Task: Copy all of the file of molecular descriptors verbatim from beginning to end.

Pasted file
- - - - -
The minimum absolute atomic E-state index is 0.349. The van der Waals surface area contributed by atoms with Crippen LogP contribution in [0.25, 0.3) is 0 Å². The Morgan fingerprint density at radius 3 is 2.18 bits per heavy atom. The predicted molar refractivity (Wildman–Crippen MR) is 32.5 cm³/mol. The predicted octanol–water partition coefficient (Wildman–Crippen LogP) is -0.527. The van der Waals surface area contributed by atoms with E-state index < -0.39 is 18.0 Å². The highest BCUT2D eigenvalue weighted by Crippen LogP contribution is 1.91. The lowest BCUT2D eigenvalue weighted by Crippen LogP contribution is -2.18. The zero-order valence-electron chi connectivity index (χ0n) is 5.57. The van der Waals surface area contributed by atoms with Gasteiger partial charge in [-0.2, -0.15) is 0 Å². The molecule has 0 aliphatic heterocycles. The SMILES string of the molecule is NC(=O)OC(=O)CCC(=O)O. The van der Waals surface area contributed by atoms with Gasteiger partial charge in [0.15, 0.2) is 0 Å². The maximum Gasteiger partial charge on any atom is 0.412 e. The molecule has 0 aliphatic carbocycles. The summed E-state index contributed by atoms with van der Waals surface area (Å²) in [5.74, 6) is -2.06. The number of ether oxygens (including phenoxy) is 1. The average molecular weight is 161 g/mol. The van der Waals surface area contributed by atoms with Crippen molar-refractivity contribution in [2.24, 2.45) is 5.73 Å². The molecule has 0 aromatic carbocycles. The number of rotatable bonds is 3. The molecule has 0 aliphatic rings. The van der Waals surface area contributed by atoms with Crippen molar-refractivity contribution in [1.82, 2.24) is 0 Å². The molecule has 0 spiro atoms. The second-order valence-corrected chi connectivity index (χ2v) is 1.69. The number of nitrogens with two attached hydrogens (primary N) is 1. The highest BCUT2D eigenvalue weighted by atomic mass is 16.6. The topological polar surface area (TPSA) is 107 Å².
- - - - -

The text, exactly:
The minimum absolute atomic E-state index is 0.349. The van der Waals surface area contributed by atoms with Crippen LogP contribution in [0.25, 0.3) is 0 Å². The Morgan fingerprint density at radius 3 is 2.18 bits per heavy atom. The predicted molar refractivity (Wildman–Crippen MR) is 32.5 cm³/mol. The predicted octanol–water partition coefficient (Wildman–Crippen LogP) is -0.527. The van der Waals surface area contributed by atoms with E-state index < -0.39 is 18.0 Å². The highest BCUT2D eigenvalue weighted by Crippen LogP contribution is 1.91. The lowest BCUT2D eigenvalue weighted by Crippen LogP contribution is -2.18. The zero-order valence-electron chi connectivity index (χ0n) is 5.57. The van der Waals surface area contributed by atoms with Gasteiger partial charge in [-0.2, -0.15) is 0 Å². The molecule has 0 aliphatic heterocycles. The SMILES string of the molecule is NC(=O)OC(=O)CCC(=O)O. The van der Waals surface area contributed by atoms with Gasteiger partial charge in [0.15, 0.2) is 0 Å². The maximum Gasteiger partial charge on any atom is 0.412 e. The molecule has 0 aliphatic carbocycles. The summed E-state index contributed by atoms with van der Waals surface area (Å²) in [5.74, 6) is -2.06. The number of ether oxygens (including phenoxy) is 1. The average molecular weight is 161 g/mol. The van der Waals surface area contributed by atoms with Crippen molar-refractivity contribution in [2.24, 2.45) is 5.73 Å². The molecule has 0 aromatic carbocycles. The number of rotatable bonds is 3. The molecule has 0 aliphatic rings. The van der Waals surface area contributed by atoms with Crippen molar-refractivity contribution in [1.82, 2.24) is 0 Å². The molecule has 0 spiro atoms. The second-order valence-corrected chi connectivity index (χ2v) is 1.69. The number of nitrogens with two attached hydrogens (primary N) is 1. The highest BCUT2D eigenvalue weighted by atomic mass is 16.6. The topological polar surface area (TPSA) is 107 Å².